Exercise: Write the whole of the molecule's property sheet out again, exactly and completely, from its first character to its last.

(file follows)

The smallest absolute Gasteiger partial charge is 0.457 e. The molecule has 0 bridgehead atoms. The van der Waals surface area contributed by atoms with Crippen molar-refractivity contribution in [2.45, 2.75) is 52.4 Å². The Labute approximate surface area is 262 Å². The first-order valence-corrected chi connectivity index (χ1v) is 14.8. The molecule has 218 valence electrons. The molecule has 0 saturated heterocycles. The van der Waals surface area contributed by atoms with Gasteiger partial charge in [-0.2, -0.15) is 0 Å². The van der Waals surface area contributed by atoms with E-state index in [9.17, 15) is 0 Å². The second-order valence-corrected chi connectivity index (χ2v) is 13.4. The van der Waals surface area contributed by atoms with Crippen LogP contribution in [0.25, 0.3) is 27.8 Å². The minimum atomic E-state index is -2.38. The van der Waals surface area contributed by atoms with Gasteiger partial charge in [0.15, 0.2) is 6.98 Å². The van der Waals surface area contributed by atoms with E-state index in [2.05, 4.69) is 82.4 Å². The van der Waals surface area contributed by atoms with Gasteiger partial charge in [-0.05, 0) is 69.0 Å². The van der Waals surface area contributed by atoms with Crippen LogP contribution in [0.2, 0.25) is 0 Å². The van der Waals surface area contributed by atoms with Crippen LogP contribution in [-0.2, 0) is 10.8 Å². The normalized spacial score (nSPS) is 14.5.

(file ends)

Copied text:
The smallest absolute Gasteiger partial charge is 0.457 e. The molecule has 0 bridgehead atoms. The van der Waals surface area contributed by atoms with Crippen molar-refractivity contribution in [2.45, 2.75) is 52.4 Å². The Labute approximate surface area is 262 Å². The first-order valence-corrected chi connectivity index (χ1v) is 14.8. The molecule has 218 valence electrons. The molecule has 0 saturated heterocycles. The van der Waals surface area contributed by atoms with Gasteiger partial charge in [-0.2, -0.15) is 0 Å². The van der Waals surface area contributed by atoms with E-state index in [9.17, 15) is 0 Å². The second-order valence-corrected chi connectivity index (χ2v) is 13.4. The van der Waals surface area contributed by atoms with Crippen LogP contribution in [0.25, 0.3) is 27.8 Å². The minimum atomic E-state index is -2.38. The van der Waals surface area contributed by atoms with Gasteiger partial charge in [0.15, 0.2) is 6.98 Å². The van der Waals surface area contributed by atoms with E-state index in [2.05, 4.69) is 82.4 Å². The van der Waals surface area contributed by atoms with Gasteiger partial charge in [-0.05, 0) is 69.0 Å². The van der Waals surface area contributed by atoms with Crippen LogP contribution in [0.2, 0.25) is 0 Å². The van der Waals surface area contributed by atoms with Crippen LogP contribution in [-0.2, 0) is 10.8 Å². The normalized spacial score (nSPS) is 14.5.